Tech companies Apple, Facebook, Google and other high profile firms are lobbying Congress to pass a new bill that attempts to limit NSA spying on email and other electronic communications of their users. A Bloomberg report says the groups are “pushing the Senate to pass legislation limiting National Security Agency spying before the Republican majority takes control of the chamber.”
Bloomberg, via 9to5Mac:
If a final bill isn’t reached this year, the process for passing legislation would begin over in January under a new Congress controlled by Republicans, many of whom support government surveillance programs… Members of the Consumer Electronics Association “have already lost contracts with foreign governments worth millions of dollars,” in response to revelations about U.S. spying, Gary Shapiro, president and chief executive officer of the group that represents Apple, Google and Microsoft, wrote in a letter sent to all senators yesterday.
The news comes ahead of the Senate vote on the new bill scheduled for Nov. 18. A Republican controlled congress will be seated in January 2015.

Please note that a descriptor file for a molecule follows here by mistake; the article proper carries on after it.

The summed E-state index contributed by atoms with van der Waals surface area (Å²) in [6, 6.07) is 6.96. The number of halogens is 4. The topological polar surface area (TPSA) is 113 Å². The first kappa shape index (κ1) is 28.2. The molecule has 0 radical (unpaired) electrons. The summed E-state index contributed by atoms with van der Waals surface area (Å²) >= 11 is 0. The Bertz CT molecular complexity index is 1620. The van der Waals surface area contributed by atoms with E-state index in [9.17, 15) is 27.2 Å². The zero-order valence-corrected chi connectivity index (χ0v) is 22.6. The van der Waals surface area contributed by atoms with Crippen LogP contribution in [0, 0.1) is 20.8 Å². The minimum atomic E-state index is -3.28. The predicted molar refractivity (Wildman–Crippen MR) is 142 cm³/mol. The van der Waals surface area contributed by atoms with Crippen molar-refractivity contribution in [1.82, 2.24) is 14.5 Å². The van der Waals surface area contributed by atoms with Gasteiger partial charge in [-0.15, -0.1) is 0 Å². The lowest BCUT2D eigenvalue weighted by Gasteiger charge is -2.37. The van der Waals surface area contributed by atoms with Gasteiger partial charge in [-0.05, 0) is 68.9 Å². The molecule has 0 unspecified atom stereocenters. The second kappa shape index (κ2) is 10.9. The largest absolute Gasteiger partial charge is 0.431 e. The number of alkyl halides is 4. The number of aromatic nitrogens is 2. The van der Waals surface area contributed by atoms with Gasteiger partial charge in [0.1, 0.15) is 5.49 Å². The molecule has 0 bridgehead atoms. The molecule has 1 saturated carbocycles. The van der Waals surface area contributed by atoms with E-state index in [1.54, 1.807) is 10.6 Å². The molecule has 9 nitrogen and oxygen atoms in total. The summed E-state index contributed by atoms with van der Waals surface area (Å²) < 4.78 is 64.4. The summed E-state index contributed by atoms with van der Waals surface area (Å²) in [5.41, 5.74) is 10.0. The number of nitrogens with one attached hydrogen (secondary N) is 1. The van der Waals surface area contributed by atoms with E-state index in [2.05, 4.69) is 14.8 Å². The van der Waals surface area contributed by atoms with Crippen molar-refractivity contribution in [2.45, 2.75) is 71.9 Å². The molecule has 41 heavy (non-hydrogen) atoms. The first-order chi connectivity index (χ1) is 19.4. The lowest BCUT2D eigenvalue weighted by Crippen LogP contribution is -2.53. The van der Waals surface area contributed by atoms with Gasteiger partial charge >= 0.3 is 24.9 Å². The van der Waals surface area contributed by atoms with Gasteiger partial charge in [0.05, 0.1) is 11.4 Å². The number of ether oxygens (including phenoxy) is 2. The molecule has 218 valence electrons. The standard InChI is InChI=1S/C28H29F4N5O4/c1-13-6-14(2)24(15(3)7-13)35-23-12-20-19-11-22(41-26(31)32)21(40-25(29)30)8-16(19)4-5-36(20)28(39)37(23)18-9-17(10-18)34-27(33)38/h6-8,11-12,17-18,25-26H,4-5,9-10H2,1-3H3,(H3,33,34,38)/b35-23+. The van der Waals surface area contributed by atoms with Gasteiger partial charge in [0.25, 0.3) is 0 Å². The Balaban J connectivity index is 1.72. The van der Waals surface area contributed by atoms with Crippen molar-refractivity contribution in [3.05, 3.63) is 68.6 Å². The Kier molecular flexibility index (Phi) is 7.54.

The bill would require the NSA to obtain court orders for data requests to carriers and would also allow companies, such as Apple, to disclose more information about the government requests they receive.
The bill would also require a narrower focus on government surveillance, denying attempts by the NSA to collect widespread data such as all information from a particular service provider, city, ZIP code, or area code.
A previous bill, passed in May, was opposed by Apple and the other companies due to an “unacceptable loophole” the group said “could enable the bulk collection of Internet users’ data.”
It was revealed last week that the Department of Justice has been setting up fake cell towers on planes to grab information from users’ mobile devices.